An expanding horizon: Chinese capital tapping into overseas real estate markets. Monday, 9th September 2013 Source : CBRE China Research - Special Report
The Chinese economy enjoyed remarkable CAGR growth of 9.8% between 1978 and 2012, a figure 6 percentage points higher than the average global growth rate during the same period. China's GDP stood at USD8.2 trillion in 2012, making it the world's second largest economy after the United States.
This strong economic growth has driven an increase in the size of the real estate market and the volume of investable assets for institutional investors. Such conditions have promoted direct investment in the real estate sector and the development of other real estate investment channels.
China's rapid urbanization and its government-led large-scale investment plan launched in 2008 have resulted in an upsurge in real estate investment and development. The large increase in the price of land and expanding demand for property consumption and investment has led to soaring property prices. As a result, the government has launched a series of measures to curb domestic real estate speculation, especially in the residential sector.
Whilst tighter credit conditions, strict regulations and pressure from short term oversupply have increased the investment risk in the domestic real estate market, sentiment towards outbound real estate investment has risen steadily encouraged by the gradual easing of global credit conditions, RMB appreciation, rising demand from wealthy Chinese - particularly High-Net-Worth Individuals (HNWIs) - looking for immigration and wealth preservation, and the increasing volume of investable capital in China.
Investing in real estate assets overseas has therefore emerged as a preferred strategy among Chinese individuals and institutional investors. At the same time, a number of domestic real estate enterprises have begun to enter foreign markets seeking broader investment channels and other strategic alternatives to the Chinese market.
This report was compiled via research into Chinese individuals, enterprises (mainly real estate development enterprises) and institutional investors with the aims of:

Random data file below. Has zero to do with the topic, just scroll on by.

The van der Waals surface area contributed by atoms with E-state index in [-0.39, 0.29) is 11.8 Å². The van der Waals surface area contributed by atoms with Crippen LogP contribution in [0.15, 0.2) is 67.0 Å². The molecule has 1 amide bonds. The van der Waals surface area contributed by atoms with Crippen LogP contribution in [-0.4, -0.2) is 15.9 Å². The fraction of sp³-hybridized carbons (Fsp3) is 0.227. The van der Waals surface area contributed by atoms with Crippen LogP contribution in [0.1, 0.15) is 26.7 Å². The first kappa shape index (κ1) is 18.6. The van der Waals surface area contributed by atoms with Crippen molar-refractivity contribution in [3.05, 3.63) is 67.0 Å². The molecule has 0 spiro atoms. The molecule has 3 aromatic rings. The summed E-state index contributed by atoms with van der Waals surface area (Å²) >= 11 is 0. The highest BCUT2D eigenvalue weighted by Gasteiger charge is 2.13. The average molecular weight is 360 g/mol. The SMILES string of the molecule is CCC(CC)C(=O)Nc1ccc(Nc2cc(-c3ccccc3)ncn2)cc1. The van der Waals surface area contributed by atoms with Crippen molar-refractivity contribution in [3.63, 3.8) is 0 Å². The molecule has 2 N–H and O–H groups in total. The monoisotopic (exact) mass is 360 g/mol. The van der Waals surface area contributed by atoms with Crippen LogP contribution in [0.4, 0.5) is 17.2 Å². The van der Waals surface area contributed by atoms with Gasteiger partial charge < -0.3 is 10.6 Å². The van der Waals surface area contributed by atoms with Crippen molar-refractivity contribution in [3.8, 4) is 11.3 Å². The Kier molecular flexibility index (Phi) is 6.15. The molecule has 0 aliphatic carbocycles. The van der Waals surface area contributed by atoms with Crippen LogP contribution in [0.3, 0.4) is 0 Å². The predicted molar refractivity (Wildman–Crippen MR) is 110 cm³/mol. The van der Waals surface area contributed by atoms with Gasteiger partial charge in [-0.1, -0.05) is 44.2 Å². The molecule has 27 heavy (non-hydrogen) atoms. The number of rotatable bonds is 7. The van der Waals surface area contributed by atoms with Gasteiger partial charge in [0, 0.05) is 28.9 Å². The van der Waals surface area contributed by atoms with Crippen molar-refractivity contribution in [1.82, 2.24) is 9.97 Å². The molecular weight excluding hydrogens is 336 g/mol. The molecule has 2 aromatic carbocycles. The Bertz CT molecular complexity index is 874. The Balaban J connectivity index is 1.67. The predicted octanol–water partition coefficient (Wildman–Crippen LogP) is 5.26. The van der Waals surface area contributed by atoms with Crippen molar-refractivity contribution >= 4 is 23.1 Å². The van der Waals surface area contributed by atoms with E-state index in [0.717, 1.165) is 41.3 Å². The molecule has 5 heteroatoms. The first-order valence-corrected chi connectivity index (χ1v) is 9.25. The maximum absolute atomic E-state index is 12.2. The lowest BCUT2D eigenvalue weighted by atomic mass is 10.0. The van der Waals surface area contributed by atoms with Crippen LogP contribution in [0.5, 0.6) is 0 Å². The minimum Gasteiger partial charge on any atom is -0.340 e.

Ascertaining and measuring the extent of Chinese capital investment in overseas real estate markets;
Analyzing the motivations behind these groupsí decisions to invest in overseas real estate markets and their investment considerations;
Providing suggestions and advice on risks, opportunities and challenges that Chinese outbound investors are likely to face in overseas real estate markets.
In recent years, Chinese individual investors, property developers and institutional investors have increased investment in overseas real estate markets. This trend has been driven, in our view, by several factors including limited investment channels in China, abundant liquidity, RMB appreciation and the relatively lower valuation of overseas assets in the years following the 2008 financial crisis.
Individual investors from China have been particularly active in overseas real estate markets in recent years, extending their primary objectives from immigration and the education of their children to wealth preservation and creation. By contrast, the involvement of Chinese real estate enterprises in overseas real estate markets is still in its preliminary stage, with most looking to broaden their financing channels, to gain knowledge, experience and know-how from their overseas counterparts. Well-capitalized Chinese Sovereign Wealth Funds (SWFs) have initiated capital allocation to real estate investment in their attempt to generate both capital gains and long-term stable rental income from undervalued core property assets overseas.
Domestic insurance institutions possess abundant and long-term capital with relatively lower return expectation and have been permitted to invest overseas as well as conduct direct real estate investments since late 2012. We therefore expect Chinese insurance companies to emerge as a major new buying force in overseas real estate markets in the near term.
Yet there are still a number of risks related to overseas investment allocation of Chinese capital. These include unfamiliarity with overseas markets, lack of experience in overseas property investment and asset management, fluctuating exchange rates and possible policy changes. Other challenges include how to time the closure of deals in the current competitive market, how to determine investment horizons, how to optimize transaction structures and identify appropriate financing arrangements.
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